US may leave no troops in Afghanistan beyond 2014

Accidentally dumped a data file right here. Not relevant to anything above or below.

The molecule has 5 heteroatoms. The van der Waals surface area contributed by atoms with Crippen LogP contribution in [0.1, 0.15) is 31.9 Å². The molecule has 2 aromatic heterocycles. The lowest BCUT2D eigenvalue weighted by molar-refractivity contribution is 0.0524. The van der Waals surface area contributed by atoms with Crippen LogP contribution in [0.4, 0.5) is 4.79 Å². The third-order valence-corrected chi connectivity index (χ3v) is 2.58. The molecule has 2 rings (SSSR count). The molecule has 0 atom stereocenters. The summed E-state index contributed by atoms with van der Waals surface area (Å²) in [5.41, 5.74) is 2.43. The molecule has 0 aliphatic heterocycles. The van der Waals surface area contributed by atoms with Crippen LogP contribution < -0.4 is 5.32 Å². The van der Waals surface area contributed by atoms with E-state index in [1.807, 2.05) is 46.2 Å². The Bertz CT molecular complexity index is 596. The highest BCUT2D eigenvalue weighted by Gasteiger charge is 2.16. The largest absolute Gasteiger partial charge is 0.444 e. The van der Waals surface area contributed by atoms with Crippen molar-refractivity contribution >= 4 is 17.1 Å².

The Obama administration says it might leave no troops in Afghanistan after December 2014, an option that defies the Pentagon's view that thousands of troops may be needed to contain al-Qaida and to strengthen Afghan forces. "We wouldn't rule out any option," including zero troops, Ben Rhodes, a White House deputy national security adviser, said Tuesday. "The U.S. does not have an inherent objective of 'X' number of troops in Afghanistan," Rhodes said. "We have an objective of making sure there is no safe haven for al-Qaida in Afghanistan and making sure that the Afghan government has a security force that is sufficient to ensure the stability of the Afghan government." The U.S. now has 66,000 troops in Afghanistan, down from a peak of about 100,000 as recently as 2010. The U.S. and its NATO allies agreed in November 2010 that they would withdraw all their combat troops by the end of 2014, but they have yet to decide what future missions will be necessary and how many troops they would require. Those issues are central to talks this week as Afghan President Hamid Karzai meets with President Barack Obama and Defense Secretary Leon Panetta. At stake is the risk of Afghanistan's collapse and a return to the chaos of the 1990s that enabled the Taliban to seize power and provide a haven for Osama bin Laden's al-Qaida network. Fewer than 100 al-Qaida fighters are believed to remain in Afghanistan, although a larger number are just across the border in Pakistani sanctuaries. Panetta has said he foresees a need for a U.S. counterterrorism force in Afghanistan beyond 2014, plus a contingent to train Afghan forces. He is believed to favor an option that would keep about 9,000 troops in the country. Administration officials in recent days have said they are considering a range of options for a residual U.S. troop presence of as few as 3,000 and as many as 15,000, with the number linked to a specific set of military-related missions like hunting down terrorists. Asked in a conference call with reporters whether zero was now an option, Rhodes said, "That would be an option we would consider." His statement could be interpreted as part of an administration negotiating strategy. On Friday Karzai is scheduled to meet Obama at the White House to discuss ways of framing an enduring partnership beyond 2014. The two are at odds on numerous issues, including a U.S. demand that any American troops who would remain in Afghanistan after the combat mission ends be granted immunity from prosecution under Afghan law. Karzai has resisted, while emphasizing his need for large-scale U.S. support to maintain an effective security force after 2014. In announcing last month in Kabul that he had accepted Obama's invitation to visit this week, Karzai made plain his objectives. "Give us a good army, a good air force and a capability to project Afghan interests in the region," Karzai said, and he would gladly reciprocate by easing the path to legal immunity for U.S. troops. Karzai is scheduled to meet Thursday with Panetta at the Pentagon and with Secretary of State Hillary Rodham Clinton at the State Department. Without explicitly mentioning immunity for U.S. troops, Obama's top White House military adviser on Afghanistan, Doug Lute, told reporters Tuesday that the Afghans will have to give the U.S. certain "authorities" if it wants U.S. troops to remain. "As we know from our Iraq experience, if there are no authorities granted by the sovereign state, then there's not room for a follow-on U.S. military mission," Lute said. He was referring to 2011 negotiations with Iraq that ended with no agreement to grant legal immunity to U.S. troops who would have stayed to help train Iraqi forces. As a result, no U.S. troops remain in Iraq. David Barno, a retired Army three-star general and former commander of U.S. forces in Afghanistan, wrote earlier this week that vigorous debate has been under way inside the administration on a "minimalist approach" for post-2014 Afghanistan. In an opinion piece for on Monday, Barno said the "zero option" was less than optimal but "not necessarily an untenable one." Without what he called the stabilizing influence of U.S. troops, Barno cautioned that Afghanistan could "slip back into chaos." Barno said the Afghan-Pakistan border area where numbers of Islamic extremists are in hiding could become the scene of a prolonged "intelligence war" after 2014, with the U.S. and its Afghan and Pakistan partners sharing intelligence. "Given its vital importance, this undertaking will endure — regardless of the size of the residual U.S. military presence," he wrote. Rhodes said Obama is focused on two main outcomes in Afghanistan: ensuring that the country does not revert to being the al-Qaida haven it was prior to Sept. 11, 2001, and getting the government to the point where it can defend itself. "That's what guides us, and that's what causes us to look for different potential troop numbers — or not having potential troops in the country," Rhodes said. He predicted that Obama and Karzai would come to no concrete conclusions on international military missions in Afghanistan beyond 2014, and he said it likely would be months before Obama decides how many U.S. troops — if any — he wants to keep there.